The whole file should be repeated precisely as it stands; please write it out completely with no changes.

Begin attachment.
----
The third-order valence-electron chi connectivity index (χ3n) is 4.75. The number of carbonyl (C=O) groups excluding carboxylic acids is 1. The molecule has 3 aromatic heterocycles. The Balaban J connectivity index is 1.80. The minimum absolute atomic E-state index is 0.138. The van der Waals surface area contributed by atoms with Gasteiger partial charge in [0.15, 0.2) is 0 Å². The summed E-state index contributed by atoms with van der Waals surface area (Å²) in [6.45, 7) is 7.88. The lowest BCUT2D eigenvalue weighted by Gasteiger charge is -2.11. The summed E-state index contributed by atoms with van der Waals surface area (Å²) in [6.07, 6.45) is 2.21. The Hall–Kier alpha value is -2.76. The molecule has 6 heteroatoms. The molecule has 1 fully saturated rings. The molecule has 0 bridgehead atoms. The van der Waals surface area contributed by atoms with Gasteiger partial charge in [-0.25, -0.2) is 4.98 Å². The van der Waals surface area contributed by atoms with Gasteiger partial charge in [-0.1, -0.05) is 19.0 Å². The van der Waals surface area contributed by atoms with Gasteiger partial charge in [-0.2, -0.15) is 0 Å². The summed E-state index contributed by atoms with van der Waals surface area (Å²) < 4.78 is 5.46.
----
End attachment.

The third-order valence-electron chi connectivity index (χ3n) is 4.75. The number of carbonyl (C=O) groups excluding carboxylic acids is 1. The molecule has 3 aromatic heterocycles. The Balaban J connectivity index is 1.80. The minimum absolute atomic E-state index is 0.138. The van der Waals surface area contributed by atoms with Gasteiger partial charge in [0.15, 0.2) is 0 Å². The summed E-state index contributed by atoms with van der Waals surface area (Å²) in [6.45, 7) is 7.88. The lowest BCUT2D eigenvalue weighted by Gasteiger charge is -2.11. The summed E-state index contributed by atoms with van der Waals surface area (Å²) in [6.07, 6.45) is 2.21. The Hall–Kier alpha value is -2.76. The molecule has 6 heteroatoms. The molecule has 1 fully saturated rings. The molecule has 0 bridgehead atoms. The van der Waals surface area contributed by atoms with Gasteiger partial charge in [-0.25, -0.2) is 4.98 Å². The van der Waals surface area contributed by atoms with Gasteiger partial charge in [-0.1, -0.05) is 19.0 Å². The van der Waals surface area contributed by atoms with Gasteiger partial charge in [-0.2, -0.15) is 0 Å². The summed E-state index contributed by atoms with van der Waals surface area (Å²) < 4.78 is 5.46.